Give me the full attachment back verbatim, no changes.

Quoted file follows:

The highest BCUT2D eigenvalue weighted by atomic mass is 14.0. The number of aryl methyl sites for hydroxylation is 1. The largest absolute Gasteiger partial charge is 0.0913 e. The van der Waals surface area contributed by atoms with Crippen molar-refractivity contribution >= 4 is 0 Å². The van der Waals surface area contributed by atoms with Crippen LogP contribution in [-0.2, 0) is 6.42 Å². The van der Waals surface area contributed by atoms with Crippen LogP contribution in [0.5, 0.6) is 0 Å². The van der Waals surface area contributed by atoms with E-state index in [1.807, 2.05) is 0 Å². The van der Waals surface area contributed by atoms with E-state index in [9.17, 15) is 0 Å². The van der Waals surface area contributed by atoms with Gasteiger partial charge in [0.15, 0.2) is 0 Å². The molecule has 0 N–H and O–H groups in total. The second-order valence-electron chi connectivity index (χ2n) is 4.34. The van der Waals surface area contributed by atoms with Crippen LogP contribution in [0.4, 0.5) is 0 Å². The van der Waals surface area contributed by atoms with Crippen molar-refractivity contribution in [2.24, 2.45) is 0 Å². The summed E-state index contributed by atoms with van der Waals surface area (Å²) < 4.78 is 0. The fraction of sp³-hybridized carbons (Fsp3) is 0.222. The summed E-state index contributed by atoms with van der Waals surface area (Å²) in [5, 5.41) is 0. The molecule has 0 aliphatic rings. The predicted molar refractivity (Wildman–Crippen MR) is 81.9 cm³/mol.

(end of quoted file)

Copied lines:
The highest BCUT2D eigenvalue weighted by atomic mass is 14.0. The number of aryl methyl sites for hydroxylation is 1. The largest absolute Gasteiger partial charge is 0.0913 e. The van der Waals surface area contributed by atoms with Crippen molar-refractivity contribution >= 4 is 0 Å². The van der Waals surface area contributed by atoms with Crippen LogP contribution in [-0.2, 0) is 6.42 Å². The van der Waals surface area contributed by atoms with Crippen LogP contribution in [0.5, 0.6) is 0 Å². The van der Waals surface area contributed by atoms with E-state index in [1.807, 2.05) is 0 Å². The van der Waals surface area contributed by atoms with E-state index in [9.17, 15) is 0 Å². The van der Waals surface area contributed by atoms with Gasteiger partial charge in [0.15, 0.2) is 0 Å². The molecule has 0 N–H and O–H groups in total. The second-order valence-electron chi connectivity index (χ2n) is 4.34. The van der Waals surface area contributed by atoms with Crippen LogP contribution in [0.4, 0.5) is 0 Å². The van der Waals surface area contributed by atoms with Crippen molar-refractivity contribution in [2.24, 2.45) is 0 Å². The summed E-state index contributed by atoms with van der Waals surface area (Å²) < 4.78 is 0. The fraction of sp³-hybridized carbons (Fsp3) is 0.222. The summed E-state index contributed by atoms with van der Waals surface area (Å²) in [5, 5.41) is 0. The molecule has 0 aliphatic rings. The predicted molar refractivity (Wildman–Crippen MR) is 81.9 cm³/mol.